Time to read: 6 min
The Apple aesthetic is easily recalled even by people who aren’t consumer electronics design enthusiasts. What do you think of when you are asked to describe an Apple product? Metal and glass? White? Minimalist?
Someone once commented that a prototype I had built looks very “Apple.” It was a rectangular prism with rounded edges, constructed out of bead-blasted aluminum and white Delrin parts. The form was admittedly crude, but that particular combination of common materials somehow reminded the observer of those coveted objects “Designed by Apple in California.”
It’s easy to forget that the Apple aesthetic has metamorphosized over the years and continues to evolve. Computers from the Snow White era bear little resemblance to today’s Apple products. This article will analyze the Apple aesthetic of the last decade, from a design and manufacturing standpoint.
Apple’s love affair with aluminum started with the 2003 Powerbook G4, a jigsaw puzzle of sheet metal. Since then, cnc aluminum alloy has permeated almost every product line, from iPod shuffles to Mac Pros, most notably as “unibody” enclosures.
It’s worth noting that Apple has not always been carving solid chunks of aluminum on CNC mills. While most current generation products feature a milled enclosure, past products have featured extruded aluminum exterior shells (iPod mini, second gen iPod shuffle, second gen iPod nano) and aluminum sheet metal. If you love the Apple aesthetic but don’t want to pay the cost of CNC machining, take a page from Apple’s old playbook.
When aluminum makes an appearance on an Apple product, it almost always has a fine matte texture. This is created by blasting bare aluminum with ultra fine glass beads at high speed. The only exception to this design language is the 2013-current Mac Pro, featuring a high gloss aluminum exterior.
Bare, untreated aluminum alloys can become dull due to oxidation (corrosion by oxygen). Therefore, aluminum parts are always anodized before being assembled into consumer products to retain their beautiful finishes. Anodizing is actually just carefully controlled oxidation by electrolytic passivation. It’s almost like vaccination!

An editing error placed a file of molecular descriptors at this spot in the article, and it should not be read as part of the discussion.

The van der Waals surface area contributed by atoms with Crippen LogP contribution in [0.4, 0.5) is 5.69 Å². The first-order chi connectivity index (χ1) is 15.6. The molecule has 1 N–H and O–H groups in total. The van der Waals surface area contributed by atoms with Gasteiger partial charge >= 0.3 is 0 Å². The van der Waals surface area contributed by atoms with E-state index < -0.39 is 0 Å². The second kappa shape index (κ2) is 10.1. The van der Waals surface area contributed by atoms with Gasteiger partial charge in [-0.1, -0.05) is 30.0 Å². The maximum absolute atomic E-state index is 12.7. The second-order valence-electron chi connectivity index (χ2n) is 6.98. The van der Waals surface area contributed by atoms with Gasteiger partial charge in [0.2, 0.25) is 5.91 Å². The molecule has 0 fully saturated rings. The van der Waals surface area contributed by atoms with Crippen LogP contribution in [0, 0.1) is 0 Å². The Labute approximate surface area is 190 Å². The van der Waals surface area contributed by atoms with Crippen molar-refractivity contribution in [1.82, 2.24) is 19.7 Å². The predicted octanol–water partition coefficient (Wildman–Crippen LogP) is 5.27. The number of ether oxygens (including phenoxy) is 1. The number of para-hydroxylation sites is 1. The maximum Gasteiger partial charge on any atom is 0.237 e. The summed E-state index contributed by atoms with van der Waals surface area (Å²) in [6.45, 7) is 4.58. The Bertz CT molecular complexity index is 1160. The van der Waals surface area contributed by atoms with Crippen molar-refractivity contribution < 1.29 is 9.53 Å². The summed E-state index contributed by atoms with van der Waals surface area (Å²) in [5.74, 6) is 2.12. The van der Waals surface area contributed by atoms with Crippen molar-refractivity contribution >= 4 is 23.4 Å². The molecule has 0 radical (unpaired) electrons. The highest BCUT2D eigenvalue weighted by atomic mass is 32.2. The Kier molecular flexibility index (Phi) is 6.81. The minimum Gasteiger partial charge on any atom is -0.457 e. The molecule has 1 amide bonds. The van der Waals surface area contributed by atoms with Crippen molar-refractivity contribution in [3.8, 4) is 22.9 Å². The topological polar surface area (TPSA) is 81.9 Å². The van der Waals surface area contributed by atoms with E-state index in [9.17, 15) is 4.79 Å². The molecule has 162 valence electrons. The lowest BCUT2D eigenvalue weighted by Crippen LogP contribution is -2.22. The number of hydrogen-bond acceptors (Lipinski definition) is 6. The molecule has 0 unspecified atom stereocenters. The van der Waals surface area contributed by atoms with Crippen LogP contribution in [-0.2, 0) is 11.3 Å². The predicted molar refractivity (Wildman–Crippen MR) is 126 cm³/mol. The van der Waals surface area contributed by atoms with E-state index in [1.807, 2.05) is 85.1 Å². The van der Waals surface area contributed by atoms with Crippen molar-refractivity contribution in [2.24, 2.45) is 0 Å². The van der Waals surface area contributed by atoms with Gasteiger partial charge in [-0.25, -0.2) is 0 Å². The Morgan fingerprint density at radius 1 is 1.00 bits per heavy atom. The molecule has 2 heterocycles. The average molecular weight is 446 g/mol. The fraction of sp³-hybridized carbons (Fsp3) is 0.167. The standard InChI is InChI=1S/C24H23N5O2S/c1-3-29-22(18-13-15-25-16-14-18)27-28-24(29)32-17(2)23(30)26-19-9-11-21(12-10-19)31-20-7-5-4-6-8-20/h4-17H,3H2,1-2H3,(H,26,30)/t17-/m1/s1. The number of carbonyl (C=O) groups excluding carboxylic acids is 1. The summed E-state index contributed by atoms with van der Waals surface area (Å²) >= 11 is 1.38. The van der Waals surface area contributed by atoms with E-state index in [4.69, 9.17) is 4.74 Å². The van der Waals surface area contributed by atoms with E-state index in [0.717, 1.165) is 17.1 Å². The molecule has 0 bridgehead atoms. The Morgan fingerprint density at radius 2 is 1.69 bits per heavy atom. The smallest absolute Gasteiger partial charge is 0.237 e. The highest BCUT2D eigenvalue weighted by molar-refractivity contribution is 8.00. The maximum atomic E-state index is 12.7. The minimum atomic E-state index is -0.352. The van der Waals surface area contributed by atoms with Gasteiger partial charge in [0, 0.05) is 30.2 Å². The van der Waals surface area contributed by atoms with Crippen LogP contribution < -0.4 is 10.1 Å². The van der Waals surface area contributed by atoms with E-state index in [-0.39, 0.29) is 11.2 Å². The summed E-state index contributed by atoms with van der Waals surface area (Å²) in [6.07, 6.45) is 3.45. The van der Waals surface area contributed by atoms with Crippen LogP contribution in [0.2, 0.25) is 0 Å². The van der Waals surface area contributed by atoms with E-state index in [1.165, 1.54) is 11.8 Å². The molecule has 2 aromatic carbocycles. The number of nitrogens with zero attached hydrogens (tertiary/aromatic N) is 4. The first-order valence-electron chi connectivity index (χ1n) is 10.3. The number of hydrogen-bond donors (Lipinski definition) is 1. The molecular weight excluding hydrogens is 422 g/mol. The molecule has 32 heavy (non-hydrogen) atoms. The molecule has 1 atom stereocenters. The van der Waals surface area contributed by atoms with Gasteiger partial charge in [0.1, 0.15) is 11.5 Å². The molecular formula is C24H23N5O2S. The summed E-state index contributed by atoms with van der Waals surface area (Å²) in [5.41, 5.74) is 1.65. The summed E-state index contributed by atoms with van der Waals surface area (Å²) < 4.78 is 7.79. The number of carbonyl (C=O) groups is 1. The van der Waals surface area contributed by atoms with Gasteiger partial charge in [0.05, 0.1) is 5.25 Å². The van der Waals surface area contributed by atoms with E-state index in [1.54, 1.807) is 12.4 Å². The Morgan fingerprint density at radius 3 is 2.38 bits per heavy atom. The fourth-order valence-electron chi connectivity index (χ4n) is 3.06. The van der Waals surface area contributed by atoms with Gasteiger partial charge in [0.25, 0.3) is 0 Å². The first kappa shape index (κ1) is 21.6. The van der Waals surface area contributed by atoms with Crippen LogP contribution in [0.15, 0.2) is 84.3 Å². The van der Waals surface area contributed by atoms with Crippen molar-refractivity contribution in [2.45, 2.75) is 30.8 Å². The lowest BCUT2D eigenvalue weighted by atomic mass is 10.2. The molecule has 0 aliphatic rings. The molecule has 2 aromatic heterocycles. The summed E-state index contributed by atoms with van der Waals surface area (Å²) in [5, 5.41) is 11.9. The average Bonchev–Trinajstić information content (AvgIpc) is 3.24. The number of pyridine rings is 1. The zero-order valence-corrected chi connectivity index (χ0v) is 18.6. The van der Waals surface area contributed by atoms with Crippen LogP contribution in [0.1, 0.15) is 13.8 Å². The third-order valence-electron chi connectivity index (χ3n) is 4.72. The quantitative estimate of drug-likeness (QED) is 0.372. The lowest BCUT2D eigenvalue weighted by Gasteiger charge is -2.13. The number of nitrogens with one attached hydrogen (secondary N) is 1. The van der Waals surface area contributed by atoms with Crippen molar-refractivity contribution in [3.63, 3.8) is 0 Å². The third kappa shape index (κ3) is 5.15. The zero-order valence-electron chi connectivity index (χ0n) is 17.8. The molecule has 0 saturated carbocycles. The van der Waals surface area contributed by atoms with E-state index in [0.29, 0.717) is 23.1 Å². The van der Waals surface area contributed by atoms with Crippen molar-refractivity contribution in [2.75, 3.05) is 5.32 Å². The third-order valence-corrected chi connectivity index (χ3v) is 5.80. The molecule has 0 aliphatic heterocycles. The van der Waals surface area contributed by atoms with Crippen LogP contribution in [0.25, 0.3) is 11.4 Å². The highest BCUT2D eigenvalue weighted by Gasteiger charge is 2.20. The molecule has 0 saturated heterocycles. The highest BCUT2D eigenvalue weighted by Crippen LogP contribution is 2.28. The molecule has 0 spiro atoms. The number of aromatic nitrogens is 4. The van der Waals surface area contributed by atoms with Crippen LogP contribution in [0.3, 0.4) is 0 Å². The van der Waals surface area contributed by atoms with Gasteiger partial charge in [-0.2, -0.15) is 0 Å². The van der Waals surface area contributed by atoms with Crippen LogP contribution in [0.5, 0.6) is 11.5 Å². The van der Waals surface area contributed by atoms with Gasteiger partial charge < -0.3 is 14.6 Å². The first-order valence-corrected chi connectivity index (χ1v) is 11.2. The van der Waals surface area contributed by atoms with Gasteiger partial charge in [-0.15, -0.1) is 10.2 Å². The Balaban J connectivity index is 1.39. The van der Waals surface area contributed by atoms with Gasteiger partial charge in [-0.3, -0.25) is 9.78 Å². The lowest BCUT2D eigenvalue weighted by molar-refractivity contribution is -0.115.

In addition to preventing unsightly natural oxidation, anodizing has the additional benefit of allowing an aluminum part to be “dyed.” Apple’s first color-anodized aluminum product line is the iPod mini.
The anodized aluminum color palette has changed almost every year. We saw pastel tones replaced by more intense jewel tones; then they made a comeback, but soon they were forced to retired again. As of 2016, Apple has discontinued most of its crayon colors.
Not long ago, the precious metal palette had its moment in the spotlight. Silver (clear anodize), space gray, gold, and rose gold color options were available for product lines targeted at both consumers and professionals, such as Macbook, Macbook Air, iPad, iPhone, and Apple Watch. iPods are strictly consumer products, and they have a younger audience, so that product line got to keep its pink, blue, and red color options.
It’s worth noting that Macbook Pro and Mac Pro are purchased mostly by professionals for work, so no color options are available. Macbook Pro only comes in natural aluminum, and Mac Pro’s exterior housing is only available in black. Apple knows that your IT purchasing team doesn’t care about your personal color preferences!
Apple changed the rules on what a personal computer should look like with the colorful, translucent iMac in 1998. In the few years that followed, transparent acrylic was often seen in the company of glossy white plastic parts. Fast-forward to 2016: Apple has no love for plastic anymore. Today, the only product that features plastic housing are the Apple TV, headphones, and power accessories. In other words, the inexpensive stuff that doesn’t deserve CNC aluminum parts.